We need a heck of a lot more details here on this tech.

          2. Inject? Maybe pour. Then the bubbles and on and on. I think it’s total vaporware but I wish the discussion would lean more towards the viability of this as a strategy maybe with some links to injection molding or poured resin casting and its viability in this kind of production strategy.

  1. “DLP-based resin printers can have very fine features, but they’re slow as dirt when a lot of surface area needs to be cured.” I would say this is a little misleading. For a given print area they should have a constant curing time regardless of the size of part. For an SLA printer with a scanning light source then it is true.

  2. That’s all well and good, and I’m so happy to see my city on Hackaday, but having dealt with Collider personally I have to say with much frustration that they are rude and unprofessional to deal with, and their company smacks of a typical vaporware kickstarter company.

  3. Uhh.. ok wait. They are taking an off the shelf Formlabs type machine, presumably adding in a bit of software magic to automatically (?) create gates and fill ports and then somehow also integrating an actual meter mix machine into this? Does it use disposable static mixers? How do they mix two part component materials? Epoxies, urethanes and silicones all vastly differ in their mixed viscosities and some are shear thinning and others are not. With small tubes, you are going to have a very hard time filling molds with many materials. Further, even if you print a shell, you still have to print every Z layer. You cannot get around that with DLP based printing technology. So this doesn’t really save any time because DLP can print every Z layer at once.

    What is the cost of the static mixers, which it presumably uses? Do you put a new one on for every build? How do you swap out materials? The A and B sides of each different material cannot mix with other material A and B sides. How automated is this process? Are there *any* details about it at all? That feels like one of the key elements here and there is nothing about it!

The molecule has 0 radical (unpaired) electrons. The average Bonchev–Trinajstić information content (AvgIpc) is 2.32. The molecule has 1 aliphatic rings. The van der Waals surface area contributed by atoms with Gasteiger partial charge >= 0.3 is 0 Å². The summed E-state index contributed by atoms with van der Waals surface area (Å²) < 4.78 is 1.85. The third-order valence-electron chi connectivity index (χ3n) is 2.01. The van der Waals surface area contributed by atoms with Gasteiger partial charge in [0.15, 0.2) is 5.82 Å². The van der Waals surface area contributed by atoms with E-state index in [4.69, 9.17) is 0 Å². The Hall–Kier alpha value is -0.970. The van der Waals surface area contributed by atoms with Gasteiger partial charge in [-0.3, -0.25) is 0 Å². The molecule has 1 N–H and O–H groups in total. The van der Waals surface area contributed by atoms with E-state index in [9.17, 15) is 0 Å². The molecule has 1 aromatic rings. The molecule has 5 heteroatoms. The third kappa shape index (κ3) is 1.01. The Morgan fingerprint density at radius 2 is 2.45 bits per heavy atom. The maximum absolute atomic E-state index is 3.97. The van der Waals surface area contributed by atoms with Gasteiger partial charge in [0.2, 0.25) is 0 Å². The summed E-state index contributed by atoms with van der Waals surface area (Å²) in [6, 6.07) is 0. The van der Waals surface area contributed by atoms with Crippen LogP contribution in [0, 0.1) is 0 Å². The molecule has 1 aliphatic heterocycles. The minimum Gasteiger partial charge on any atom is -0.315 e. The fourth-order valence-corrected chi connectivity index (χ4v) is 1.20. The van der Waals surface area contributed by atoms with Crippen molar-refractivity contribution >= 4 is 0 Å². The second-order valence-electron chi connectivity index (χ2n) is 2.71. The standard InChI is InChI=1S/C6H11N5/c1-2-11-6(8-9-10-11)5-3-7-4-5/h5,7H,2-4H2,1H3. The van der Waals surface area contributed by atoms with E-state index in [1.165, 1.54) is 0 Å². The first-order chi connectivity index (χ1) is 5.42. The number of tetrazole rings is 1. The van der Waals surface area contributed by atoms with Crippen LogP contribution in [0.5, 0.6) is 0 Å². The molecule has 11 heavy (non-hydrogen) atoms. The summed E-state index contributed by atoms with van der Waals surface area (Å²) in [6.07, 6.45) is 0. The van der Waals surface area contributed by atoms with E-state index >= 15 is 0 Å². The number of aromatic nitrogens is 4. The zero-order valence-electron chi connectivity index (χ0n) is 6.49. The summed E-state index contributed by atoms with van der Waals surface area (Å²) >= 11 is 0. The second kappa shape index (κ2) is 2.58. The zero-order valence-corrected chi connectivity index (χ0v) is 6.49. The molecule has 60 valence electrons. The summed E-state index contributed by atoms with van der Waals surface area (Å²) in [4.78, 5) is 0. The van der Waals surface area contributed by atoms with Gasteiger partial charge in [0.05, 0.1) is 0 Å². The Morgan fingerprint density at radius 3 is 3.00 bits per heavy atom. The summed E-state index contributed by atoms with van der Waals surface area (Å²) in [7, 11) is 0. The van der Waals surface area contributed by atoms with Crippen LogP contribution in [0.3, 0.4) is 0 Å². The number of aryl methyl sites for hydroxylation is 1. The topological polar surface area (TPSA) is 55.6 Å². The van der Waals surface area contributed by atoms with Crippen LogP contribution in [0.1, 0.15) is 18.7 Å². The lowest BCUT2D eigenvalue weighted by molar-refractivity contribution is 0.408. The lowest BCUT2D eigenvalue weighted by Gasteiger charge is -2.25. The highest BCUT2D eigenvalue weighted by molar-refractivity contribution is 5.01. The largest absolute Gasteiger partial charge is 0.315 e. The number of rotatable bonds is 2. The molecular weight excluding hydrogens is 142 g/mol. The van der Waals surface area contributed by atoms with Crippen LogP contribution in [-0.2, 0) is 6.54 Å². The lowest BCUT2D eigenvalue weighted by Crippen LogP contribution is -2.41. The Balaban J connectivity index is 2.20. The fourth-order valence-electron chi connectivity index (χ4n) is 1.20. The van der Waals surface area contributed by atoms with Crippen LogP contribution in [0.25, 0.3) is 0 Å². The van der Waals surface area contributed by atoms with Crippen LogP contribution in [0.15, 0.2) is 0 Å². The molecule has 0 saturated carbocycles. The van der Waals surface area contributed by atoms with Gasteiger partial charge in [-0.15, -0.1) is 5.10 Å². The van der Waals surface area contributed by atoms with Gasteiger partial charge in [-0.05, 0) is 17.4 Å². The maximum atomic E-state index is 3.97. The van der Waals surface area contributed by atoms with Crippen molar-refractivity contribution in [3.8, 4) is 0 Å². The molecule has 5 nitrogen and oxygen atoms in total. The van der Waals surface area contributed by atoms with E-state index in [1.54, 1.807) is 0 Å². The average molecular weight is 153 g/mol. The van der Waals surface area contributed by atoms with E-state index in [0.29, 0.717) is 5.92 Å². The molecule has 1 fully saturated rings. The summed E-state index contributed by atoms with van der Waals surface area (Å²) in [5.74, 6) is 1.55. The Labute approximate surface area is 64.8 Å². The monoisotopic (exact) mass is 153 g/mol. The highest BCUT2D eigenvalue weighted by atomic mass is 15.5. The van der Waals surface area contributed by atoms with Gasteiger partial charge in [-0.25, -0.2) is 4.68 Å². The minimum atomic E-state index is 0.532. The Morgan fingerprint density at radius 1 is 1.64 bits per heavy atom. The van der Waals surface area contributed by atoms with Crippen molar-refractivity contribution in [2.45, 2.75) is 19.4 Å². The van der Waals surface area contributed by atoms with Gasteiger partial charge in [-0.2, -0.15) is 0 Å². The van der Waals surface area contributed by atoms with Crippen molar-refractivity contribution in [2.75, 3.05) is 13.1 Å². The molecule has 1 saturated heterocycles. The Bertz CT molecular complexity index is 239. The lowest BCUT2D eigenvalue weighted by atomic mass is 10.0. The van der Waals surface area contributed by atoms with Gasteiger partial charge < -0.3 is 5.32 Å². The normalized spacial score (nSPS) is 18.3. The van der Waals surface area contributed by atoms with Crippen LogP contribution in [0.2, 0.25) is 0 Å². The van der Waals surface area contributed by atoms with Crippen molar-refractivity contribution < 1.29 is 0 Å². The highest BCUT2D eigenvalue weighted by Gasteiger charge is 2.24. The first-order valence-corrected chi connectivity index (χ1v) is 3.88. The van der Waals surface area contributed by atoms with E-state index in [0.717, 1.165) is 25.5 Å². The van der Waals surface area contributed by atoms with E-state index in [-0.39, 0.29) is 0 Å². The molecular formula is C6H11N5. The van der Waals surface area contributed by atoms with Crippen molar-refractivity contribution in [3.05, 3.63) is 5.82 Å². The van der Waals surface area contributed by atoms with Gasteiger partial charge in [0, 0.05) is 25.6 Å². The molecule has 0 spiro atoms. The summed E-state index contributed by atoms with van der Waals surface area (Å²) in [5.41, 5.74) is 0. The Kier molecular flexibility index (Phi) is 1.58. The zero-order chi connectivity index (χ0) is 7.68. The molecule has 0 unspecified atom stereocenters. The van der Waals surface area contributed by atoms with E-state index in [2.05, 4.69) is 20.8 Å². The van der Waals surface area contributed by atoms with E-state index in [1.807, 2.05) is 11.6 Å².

How do they know fill rates for different geometries? Each thing they build is going to take differing times to fill each finished item and that is going to depend on dozens of variables. Material being used, diameter and number of the fill tube(s), size of the exhaust hole, shear thinning viscosity of the material, geometry of the mold, pressure of the fill, volume being filled, position of the fill ports. The list goes on and on. Over filling would make a mess.

    The dissolvable material is also problematic. Generally, dissolvable UV materials (support materials) are structually quite weak. You can build up fairly high pressures here. How does the material both contain that but also dissolve cleanly and quickly?

    Am I missing something here aside from a basic page that looks like vaporware with no technical details and a ton of promises that at first glance defy most all logic and reason about how these things actually work or the technical hurdles that exist? This simplified chart needs a heck of a lot more detail because right now it is very clearly in the HYPE THE CRAP OUT OF THIS stage and quite frankly, right now I find some of their (or the author’s claims) to be quite difficult to actually deliver on.

  4. Are there any non-proprietary filaments that dissolve in water?
    $45k is pricey and certainly out of my range. HAD has posted in the past about using poured reinforcement of prints. This is the next step. Has anyone tried this with standard fdm printers? Are they “watertight” enough to use as a mold?

  5. Hi Guys!

    I’m the engineer responsible for designing and building that machine. Vapor it is not, sirs and madams. Turns out, a lot of people don’t want their part files shared when you’re working with production parts, so we have fewer part pictures we can share publicly ( HIPAA is also a thing, when dealing with medical models). But all the parts in the pictures at came out of the process. If you came by our booth at Inside 3D Printing in San Diego, we had these parts available.

    We are in fact doing continuous SLA (on our own machine, not off the shelf). Overall, our process is in fact rather difficult. We’ve spent the past year working out kinks in the technology. Our software does handle the required elements for printing an item to be filled with polyurethanes or epoxies. There is a good amount of cleverness that I won’t go into detail about (especially the photopolymer – of which we are quite proud, we make it ourselves), and more cleverness that is in our patent application for the process.

    If you want a part, please send us an email through our website. Part prices are not outrageous, but lead times are a bit variable since we are still an early stage startup. I think we will soon have free sample parts available to the public.

    About the speed – we print thin shells specifically because they print faster. The idea is to combine that speed with the material capabilities of off-the-shelf polyurethanes, and the 100% strength properties of a cast part. This also lets us do soft elastomeric materials in a way that actually performs well (unlike, say, ninjaflex, which tends to be difficult to print and not as durable).

    We are definitely in HYPE stage. But we are making parts everyday in our machines, too.

    We may do a version that is an addon to an off-the-shelf system in the near future, if you guys are interested. Let us know if that’s interesting to you – we would love to hear from anyone about this stuff.

    “HW Startups: The Impossible, delivered under-budget, before you thought about needing it. “

  6. To add a little detail, yes there are silicones and epoxies that are way to thick to inject. But there are also many formulations of these materials that aren’t. Pressures are more like 100 psi, which I assure you is in fact doable.